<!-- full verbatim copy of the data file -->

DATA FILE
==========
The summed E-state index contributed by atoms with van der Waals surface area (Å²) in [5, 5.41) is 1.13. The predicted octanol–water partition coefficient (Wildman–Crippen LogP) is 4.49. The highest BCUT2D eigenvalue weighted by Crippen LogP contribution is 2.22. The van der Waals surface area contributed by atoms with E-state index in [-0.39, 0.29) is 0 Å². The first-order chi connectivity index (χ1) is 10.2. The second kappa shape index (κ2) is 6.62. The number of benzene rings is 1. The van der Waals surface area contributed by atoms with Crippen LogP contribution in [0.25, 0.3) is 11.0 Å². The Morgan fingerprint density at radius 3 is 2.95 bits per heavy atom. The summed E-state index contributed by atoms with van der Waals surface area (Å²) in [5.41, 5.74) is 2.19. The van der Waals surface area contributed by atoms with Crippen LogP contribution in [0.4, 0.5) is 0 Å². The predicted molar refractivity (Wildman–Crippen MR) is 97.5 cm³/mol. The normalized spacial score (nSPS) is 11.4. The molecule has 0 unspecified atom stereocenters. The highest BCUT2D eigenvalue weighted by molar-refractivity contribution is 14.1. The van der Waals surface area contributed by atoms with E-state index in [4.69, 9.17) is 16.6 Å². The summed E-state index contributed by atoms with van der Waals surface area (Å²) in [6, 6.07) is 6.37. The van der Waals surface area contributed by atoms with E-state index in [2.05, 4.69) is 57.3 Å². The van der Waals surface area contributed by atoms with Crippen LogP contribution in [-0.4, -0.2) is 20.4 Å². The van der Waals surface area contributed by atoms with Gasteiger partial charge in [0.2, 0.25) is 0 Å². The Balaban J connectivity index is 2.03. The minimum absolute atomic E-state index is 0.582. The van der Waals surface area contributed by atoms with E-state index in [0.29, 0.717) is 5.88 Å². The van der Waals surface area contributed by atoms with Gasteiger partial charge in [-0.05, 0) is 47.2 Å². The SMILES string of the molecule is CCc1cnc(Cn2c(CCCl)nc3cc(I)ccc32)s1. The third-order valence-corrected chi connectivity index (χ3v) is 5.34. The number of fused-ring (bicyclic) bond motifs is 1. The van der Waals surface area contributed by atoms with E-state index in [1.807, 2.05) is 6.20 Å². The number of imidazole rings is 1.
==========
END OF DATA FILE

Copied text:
The summed E-state index contributed by atoms with van der Waals surface area (Å²) in [5, 5.41) is 1.13. The predicted octanol–water partition coefficient (Wildman–Crippen LogP) is 4.49. The highest BCUT2D eigenvalue weighted by Crippen LogP contribution is 2.22. The van der Waals surface area contributed by atoms with E-state index in [-0.39, 0.29) is 0 Å². The first-order chi connectivity index (χ1) is 10.2. The second kappa shape index (κ2) is 6.62. The number of benzene rings is 1. The van der Waals surface area contributed by atoms with Crippen LogP contribution in [0.25, 0.3) is 11.0 Å². The Morgan fingerprint density at radius 3 is 2.95 bits per heavy atom. The summed E-state index contributed by atoms with van der Waals surface area (Å²) in [5.41, 5.74) is 2.19. The van der Waals surface area contributed by atoms with Crippen LogP contribution in [0.4, 0.5) is 0 Å². The predicted molar refractivity (Wildman–Crippen MR) is 97.5 cm³/mol. The normalized spacial score (nSPS) is 11.4. The molecule has 0 unspecified atom stereocenters. The highest BCUT2D eigenvalue weighted by molar-refractivity contribution is 14.1. The van der Waals surface area contributed by atoms with E-state index in [4.69, 9.17) is 16.6 Å². The summed E-state index contributed by atoms with van der Waals surface area (Å²) in [6, 6.07) is 6.37. The van der Waals surface area contributed by atoms with E-state index in [2.05, 4.69) is 57.3 Å². The van der Waals surface area contributed by atoms with Crippen LogP contribution in [-0.4, -0.2) is 20.4 Å². The van der Waals surface area contributed by atoms with Gasteiger partial charge in [0.2, 0.25) is 0 Å². The Balaban J connectivity index is 2.03. The minimum absolute atomic E-state index is 0.582. The van der Waals surface area contributed by atoms with E-state index in [0.29, 0.717) is 5.88 Å². The van der Waals surface area contributed by atoms with Gasteiger partial charge in [-0.05, 0) is 47.2 Å². The SMILES string of the molecule is CCc1cnc(Cn2c(CCCl)nc3cc(I)ccc32)s1. The third-order valence-corrected chi connectivity index (χ3v) is 5.34. The number of fused-ring (bicyclic) bond motifs is 1. The van der Waals surface area contributed by atoms with E-state index in [1.807, 2.05) is 6.20 Å². The number of imidazole rings is 1.